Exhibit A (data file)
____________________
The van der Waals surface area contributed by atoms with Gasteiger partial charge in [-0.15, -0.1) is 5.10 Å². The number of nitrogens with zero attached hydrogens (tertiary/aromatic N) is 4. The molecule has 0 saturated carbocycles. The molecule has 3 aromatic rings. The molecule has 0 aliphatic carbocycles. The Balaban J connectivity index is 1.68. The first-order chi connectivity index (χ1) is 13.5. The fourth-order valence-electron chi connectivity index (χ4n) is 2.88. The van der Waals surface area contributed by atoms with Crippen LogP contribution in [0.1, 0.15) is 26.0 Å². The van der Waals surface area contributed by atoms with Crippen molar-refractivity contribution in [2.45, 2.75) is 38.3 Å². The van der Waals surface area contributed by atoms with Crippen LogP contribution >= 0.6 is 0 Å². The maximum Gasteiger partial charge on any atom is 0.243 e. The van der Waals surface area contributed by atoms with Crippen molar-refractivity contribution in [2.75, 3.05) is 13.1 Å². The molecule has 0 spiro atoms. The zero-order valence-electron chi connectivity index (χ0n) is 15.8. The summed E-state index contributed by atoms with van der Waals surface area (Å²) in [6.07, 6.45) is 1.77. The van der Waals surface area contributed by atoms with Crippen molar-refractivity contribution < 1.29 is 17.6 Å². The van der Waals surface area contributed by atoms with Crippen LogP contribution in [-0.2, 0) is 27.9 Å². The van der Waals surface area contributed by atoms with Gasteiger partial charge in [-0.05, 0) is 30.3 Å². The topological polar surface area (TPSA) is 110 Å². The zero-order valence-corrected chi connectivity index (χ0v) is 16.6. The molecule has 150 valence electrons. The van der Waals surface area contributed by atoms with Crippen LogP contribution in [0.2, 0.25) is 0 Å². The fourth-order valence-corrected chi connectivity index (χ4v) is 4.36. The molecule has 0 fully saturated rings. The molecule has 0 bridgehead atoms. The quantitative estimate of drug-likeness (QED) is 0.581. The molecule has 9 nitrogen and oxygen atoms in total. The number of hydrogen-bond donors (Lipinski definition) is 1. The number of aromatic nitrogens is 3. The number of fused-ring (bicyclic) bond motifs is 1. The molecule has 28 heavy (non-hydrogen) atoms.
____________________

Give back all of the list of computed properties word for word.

The van der Waals surface area contributed by atoms with Gasteiger partial charge in [-0.15, -0.1) is 5.10 Å². The number of nitrogens with zero attached hydrogens (tertiary/aromatic N) is 4. The molecule has 0 saturated carbocycles. The molecule has 3 aromatic rings. The molecule has 0 aliphatic carbocycles. The Balaban J connectivity index is 1.68. The first-order chi connectivity index (χ1) is 13.5. The fourth-order valence-electron chi connectivity index (χ4n) is 2.88. The van der Waals surface area contributed by atoms with Crippen LogP contribution in [0.1, 0.15) is 26.0 Å². The van der Waals surface area contributed by atoms with Crippen molar-refractivity contribution in [2.45, 2.75) is 38.3 Å². The van der Waals surface area contributed by atoms with Crippen LogP contribution >= 0.6 is 0 Å². The maximum Gasteiger partial charge on any atom is 0.243 e. The van der Waals surface area contributed by atoms with Crippen molar-refractivity contribution in [2.75, 3.05) is 13.1 Å². The molecule has 0 spiro atoms. The zero-order valence-electron chi connectivity index (χ0n) is 15.8. The summed E-state index contributed by atoms with van der Waals surface area (Å²) in [6.07, 6.45) is 1.77. The van der Waals surface area contributed by atoms with Crippen molar-refractivity contribution < 1.29 is 17.6 Å². The van der Waals surface area contributed by atoms with Crippen LogP contribution in [-0.2, 0) is 27.9 Å². The van der Waals surface area contributed by atoms with Gasteiger partial charge in [-0.05, 0) is 30.3 Å². The topological polar surface area (TPSA) is 110 Å². The zero-order valence-corrected chi connectivity index (χ0v) is 16.6. The molecule has 150 valence electrons. The van der Waals surface area contributed by atoms with Crippen LogP contribution in [0.2, 0.25) is 0 Å². The fourth-order valence-corrected chi connectivity index (χ4v) is 4.36. The molecule has 0 fully saturated rings. The molecule has 0 bridgehead atoms. The quantitative estimate of drug-likeness (QED) is 0.581. The molecule has 9 nitrogen and oxygen atoms in total. The number of hydrogen-bond donors (Lipinski definition) is 1. The number of aromatic nitrogens is 3. The number of fused-ring (bicyclic) bond motifs is 1. The molecule has 28 heavy (non-hydrogen) atoms.